Caution needed with anti-encryption tools that dodge data retention surveillance

Caution needed with anti-encryption tools that dodge data retention surveillance

Hot on the heels of Canberra's successful push for mandatory retention of telco records about who we call, and how much we web surf, and when we email, we sense a new debate about technologies that scramble the actual contents of our communications, so an investigator may be able to work out who we called or mailed, but never what was said or written.

Recent media articles have noted that the New South Wales Crime Commission has been hindered by phone systems that encrypt conversations that prevent a crime fighter from eavesdropping. While the new data retention laws may alert Batman to the fact that Joker and Penguin have been trading a lot of calls lately, and Commissioner Gordon might be more than willing to authorise a bat-intercept on the strength of that information, the chase comes to naught when the caped crusader's phone tap reveals nothing more than gibberish on the line.

As Fairfax Media also reports, drug dealers and money launderers are using Phantom Secure, an encryption tool for Blackberry messages, and BlackPhones, a voice encrypter for Android phones, to communicate in code. No doubt terrorists are customers for the same technologies. So, just months after the national parliament reached an accord on mandatory requirements for communications companies to retain details about our calls, messages and web surfing, do we need to decide the even thornier questions of whether a ban on certain voice and data encryption tools is possible and, if so, whether it would be the right thing to do?

That's a key difference between the existing so-called metadata retention law and any move against products like Phantom Secure and BlackPhone.All the retention law does, and even this much is highly contentious from a civil liberties perspective, is requires comms companies to keep certain transactional records.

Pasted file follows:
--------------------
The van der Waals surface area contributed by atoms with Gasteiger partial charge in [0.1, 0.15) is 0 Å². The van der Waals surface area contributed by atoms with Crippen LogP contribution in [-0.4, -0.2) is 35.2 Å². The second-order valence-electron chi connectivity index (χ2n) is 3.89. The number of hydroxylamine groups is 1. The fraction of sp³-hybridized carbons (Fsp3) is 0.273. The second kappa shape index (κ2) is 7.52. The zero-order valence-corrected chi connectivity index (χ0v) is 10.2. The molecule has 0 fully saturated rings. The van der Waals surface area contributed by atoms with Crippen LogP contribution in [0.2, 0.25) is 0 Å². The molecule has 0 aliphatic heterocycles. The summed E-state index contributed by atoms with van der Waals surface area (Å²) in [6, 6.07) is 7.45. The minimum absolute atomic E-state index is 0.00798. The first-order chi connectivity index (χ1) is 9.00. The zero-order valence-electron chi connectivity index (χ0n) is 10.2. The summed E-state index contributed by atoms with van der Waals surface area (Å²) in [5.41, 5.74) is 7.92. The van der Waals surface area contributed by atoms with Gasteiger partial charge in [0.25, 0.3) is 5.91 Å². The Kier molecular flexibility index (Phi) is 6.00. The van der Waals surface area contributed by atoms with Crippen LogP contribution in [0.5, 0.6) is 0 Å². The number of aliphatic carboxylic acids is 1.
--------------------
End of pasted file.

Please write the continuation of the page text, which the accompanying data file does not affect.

A law dealing with encryption technologies would need to go much further, criminalising hardware, software and services that are already in common use including, as New South Wales police readily agree, by legitimate businesses. Mind you, as the human rights movement would point out, you needn't be a business to have a right to communicate privately.

What might an anti-encryption law look like? 99 per cent of all encryption would have to be excepted. Every time we visit an authenticated website, or buy online using a bank or quasi-bank like Paypal, we unknowingly use automated encryption. These communications are scrambled on their way across the internet, but they begin and end language, and an appropriately authorised regulator that wants to know what information was exchanged can get their hands on it. This isn't the kind of encryption that investigators need to worry about.


One option is a law requiring users of high strength encryption tools to be licensed, like gun owners need a licence. Before guffawing at such a thought, be aware that this is how Team America tried to deal with the issue internationally. The first mass market, effectively unbreakable text encryption tool was called PGP, standing for Pretty Good Privacy. The acronym was an in-joke. The developers knew how good their solution was, and gave it a name that was like calling Adam Gilchrist PGC, a Pretty Good Cricketer.

PGP wasn't restricted within the USA itself. They have a constitutional right of free speech. But anyone involved in unlicensed export to other countries committed a criminal offence against, believe it or not, a law against unauthorised sale of munitions. That was thirty years ago, and the discussion we may now be about to have about drug runners, money launderers and terrorists will cross ground that was well traversed back then.

Why should we let people we don't trust access technologies that facilitate conversations that might be against our interests and that we can't intercept no matter how reasonable our suspicions and how high the stakes?

The problem with that approach in 2015 is that any solution that compromises the rights to free or private speech and the presumption of innocence, and criminalises or licenses existing freedoms, should ring every alarm and flash every red light a modern democracy has to ring and flash.

If drug runners, money launderers and their ilk are using encryption tools, by all means let's deal with that in a targeted, measured way. But let's also never forget the thanks the developer of PGP once received from a dissident behind the Iron Curtain, for serving freedom and saving lives.


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